appeal to the Members of the British Parliament to lend their voice to an
opinion which would contribute to :—
" 1. Dissuading the Soviet authorities from continuing the deportations
of the citizens of Poland to Russia ;
"2. Extending to these territories the beneficial activities of the Red
Cross or other institutions aiming at the relief of distress ;
"3. The recognition by the Soviets of the combatant status of the
Polish Home Army;
" 4. The granting to our country the similar rights to that afforded to
France., Belgium., Holland and Italy."
This historic Debate began on February 27. The British Prime
Minister spoke at 12 noon, asking Parliament to formally express their
attitude as " a strong expression of support will strengthen the Govern-
ment's opinion.'3 He called on them not to " shrink from judgment
where such high issue was at stake " and he asked them to declare their
faith in him by passing a vote of confidence.
fc I beg to move/' he began,
" That this House approves the declaration of joint policy agreed to by
the three great Powers at the Crimea Conference and, in particular, wel-
comes their determination to maintain unity of action not only in achieving
the final defeat of the common enemy but., thereafter, in peace as in war."
And he proceeded to speak on Poland.
" I now come to the most difficult and agitating part of the statement which
I have to make to the House—the question of Poland. For more than a
year past, and since the tide of war has turned so strongly against Germany,
the Polish problem has been divided into two main issues—the frontiers of
Poland and the freedom of Poland.
" The House is well aware from the speeches I have made to them that
the freedom., independence., integrity and sovereignty of Poland have always
seemed to His Majesty's Government more important than tru actua
frontiers. To establish a free Polish nation with a good home to live in,
has always far outweighed, in my mind, the actual tracing of the frontier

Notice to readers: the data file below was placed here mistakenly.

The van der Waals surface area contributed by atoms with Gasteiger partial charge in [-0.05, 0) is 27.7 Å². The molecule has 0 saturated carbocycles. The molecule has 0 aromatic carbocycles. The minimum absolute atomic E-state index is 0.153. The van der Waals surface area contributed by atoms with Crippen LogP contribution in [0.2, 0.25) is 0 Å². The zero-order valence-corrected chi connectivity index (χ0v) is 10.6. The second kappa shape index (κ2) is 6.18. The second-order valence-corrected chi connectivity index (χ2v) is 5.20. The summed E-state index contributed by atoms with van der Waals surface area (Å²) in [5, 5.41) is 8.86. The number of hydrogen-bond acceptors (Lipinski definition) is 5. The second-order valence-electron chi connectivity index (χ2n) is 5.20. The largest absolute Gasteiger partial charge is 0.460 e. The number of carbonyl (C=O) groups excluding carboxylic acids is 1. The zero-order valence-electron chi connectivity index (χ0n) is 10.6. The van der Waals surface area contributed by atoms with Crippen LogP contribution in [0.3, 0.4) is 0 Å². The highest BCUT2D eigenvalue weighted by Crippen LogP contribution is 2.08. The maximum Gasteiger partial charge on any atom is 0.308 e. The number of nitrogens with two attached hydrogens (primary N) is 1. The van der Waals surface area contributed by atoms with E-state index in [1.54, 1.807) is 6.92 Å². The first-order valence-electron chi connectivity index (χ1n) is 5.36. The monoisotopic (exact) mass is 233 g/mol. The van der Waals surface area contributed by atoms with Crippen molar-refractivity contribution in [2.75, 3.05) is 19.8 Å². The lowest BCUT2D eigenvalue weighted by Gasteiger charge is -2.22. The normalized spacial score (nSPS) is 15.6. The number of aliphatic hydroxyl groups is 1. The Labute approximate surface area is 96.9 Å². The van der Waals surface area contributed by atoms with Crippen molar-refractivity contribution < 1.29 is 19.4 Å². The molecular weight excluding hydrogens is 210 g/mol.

line, or whethert hese boundaries should be shifted on both sides of Poland
further to the west. The Russian claim, first advanced at Teheran in Nov-
ember, 1943, has always been unchanged for the Curzon Line in the East,
and the Russian offer has always been that ample compensation should be
gained for Poland at the expense of Germany in the north and in the west.
... I have never concealed from the House that, personally, I think the
Russian claim is just and right. If I champion this frontier for Russia, it
is not because I bow to force. It is because I believe it is the fairest division
of territory that can, in all the circumstances, be made between the two
countries whose history has been so chequered and inter-mingled.
" The Curzon Line was drawn up in 1919 by an expert Commission, of
which one of our most distinguished foreign representatives of those days,
Sir Eyre Crowe, was a member. It was drawn at a time when Russia had
few friends among the Allies. In fact, I may say that she was extremely
unpopular. One cannot feel that either the circumstances or the personali-
ties concerned would have given undue favour to Soviet Russia. They just
tried to find out what was the right and proper line to draw. The British
Government in those days approved this Line, including, of course, the